Almost 50,000 black people lived in Montgomery at the time and, through the network of churches and pastors in the city, they agreed no longer to ride the busses.  Imagine the risk of losing one’s job of committing to such a daring move.  The people organized themselves.  Those with cars volunteered to chauffeur people to and from work.  Many people simply waked to and from work.  The people gathered and collected funds to help with gasoline costs.  They even raised enough money to buy some station wagons to serve as taxis.  With the command center at Dean’s Drugstore, the boycott leaders created a network of transportation support and for over a year the people stayed off those busses.  It worked in dramatic fashion.

An amazing feat pulled off by some amazing people and not without some seriously fearful moments.  We heard of hateful phone calls in the middle of the night, of threats and firebombings.  The people we talked to shared how, in spite of feeling understandable fear in the worst times, they also felt the strengthening, providing presence of God.  And each other.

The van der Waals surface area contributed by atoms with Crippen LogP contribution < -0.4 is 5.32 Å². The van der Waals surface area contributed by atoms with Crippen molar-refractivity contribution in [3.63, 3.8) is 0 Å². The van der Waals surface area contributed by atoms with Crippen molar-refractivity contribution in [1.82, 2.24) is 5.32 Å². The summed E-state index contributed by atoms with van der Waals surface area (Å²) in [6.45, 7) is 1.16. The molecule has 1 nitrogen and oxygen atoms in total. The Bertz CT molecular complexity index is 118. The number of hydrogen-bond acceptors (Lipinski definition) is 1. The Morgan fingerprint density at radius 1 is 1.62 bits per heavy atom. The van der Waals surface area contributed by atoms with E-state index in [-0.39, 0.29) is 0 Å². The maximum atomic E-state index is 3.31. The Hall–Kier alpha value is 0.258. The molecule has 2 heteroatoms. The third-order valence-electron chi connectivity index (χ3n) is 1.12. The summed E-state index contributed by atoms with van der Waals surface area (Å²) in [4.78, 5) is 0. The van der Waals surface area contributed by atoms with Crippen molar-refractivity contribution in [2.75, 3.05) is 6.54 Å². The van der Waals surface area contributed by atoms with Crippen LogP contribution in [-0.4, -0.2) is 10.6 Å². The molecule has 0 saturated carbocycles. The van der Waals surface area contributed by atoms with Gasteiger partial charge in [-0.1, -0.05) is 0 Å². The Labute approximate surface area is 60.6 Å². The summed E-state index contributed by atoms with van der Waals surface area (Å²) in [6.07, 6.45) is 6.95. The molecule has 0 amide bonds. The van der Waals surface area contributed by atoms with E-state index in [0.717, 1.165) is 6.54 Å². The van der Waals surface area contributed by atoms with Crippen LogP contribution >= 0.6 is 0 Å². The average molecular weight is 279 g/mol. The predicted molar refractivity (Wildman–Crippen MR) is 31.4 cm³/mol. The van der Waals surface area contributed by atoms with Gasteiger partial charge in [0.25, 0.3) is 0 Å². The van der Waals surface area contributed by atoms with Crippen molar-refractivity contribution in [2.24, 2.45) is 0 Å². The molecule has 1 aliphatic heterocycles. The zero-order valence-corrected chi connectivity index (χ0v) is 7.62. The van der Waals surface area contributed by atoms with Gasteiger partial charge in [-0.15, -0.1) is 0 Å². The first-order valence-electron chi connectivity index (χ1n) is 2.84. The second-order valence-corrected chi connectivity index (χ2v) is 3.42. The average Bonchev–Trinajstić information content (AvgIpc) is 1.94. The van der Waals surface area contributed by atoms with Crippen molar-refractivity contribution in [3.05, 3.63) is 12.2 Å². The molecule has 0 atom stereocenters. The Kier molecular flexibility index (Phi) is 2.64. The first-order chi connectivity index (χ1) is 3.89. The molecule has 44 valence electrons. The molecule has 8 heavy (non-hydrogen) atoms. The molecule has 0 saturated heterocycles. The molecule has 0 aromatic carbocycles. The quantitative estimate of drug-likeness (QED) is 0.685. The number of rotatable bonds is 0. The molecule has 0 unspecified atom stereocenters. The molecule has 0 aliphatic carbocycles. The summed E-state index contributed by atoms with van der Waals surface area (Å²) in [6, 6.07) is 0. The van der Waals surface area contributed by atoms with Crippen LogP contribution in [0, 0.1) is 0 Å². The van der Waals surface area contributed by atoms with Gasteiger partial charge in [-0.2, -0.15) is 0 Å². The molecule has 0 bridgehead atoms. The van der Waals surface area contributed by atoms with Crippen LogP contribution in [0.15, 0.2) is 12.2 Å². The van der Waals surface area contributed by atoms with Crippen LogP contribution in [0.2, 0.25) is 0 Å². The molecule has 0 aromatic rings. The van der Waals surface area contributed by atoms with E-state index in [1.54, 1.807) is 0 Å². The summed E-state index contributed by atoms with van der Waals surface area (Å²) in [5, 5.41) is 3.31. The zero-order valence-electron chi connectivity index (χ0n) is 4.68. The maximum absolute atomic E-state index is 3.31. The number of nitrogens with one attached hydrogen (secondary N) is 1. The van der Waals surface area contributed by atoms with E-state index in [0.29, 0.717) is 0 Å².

One nostaligic side note for me: I’m a preacher’s kid who grew up in parsonages.  When we stepped into the home that had been the Kings’ parsonage for Dexter Avenue Baptist Church, I felt as if I had stepped into some place I had once lived.  A small frame home tastefully furnished with 50s era pieces, most of which had literally been in the house when the Kings had inhabited it.  I laughed to myself at the Melmac table settings on the kitchen table.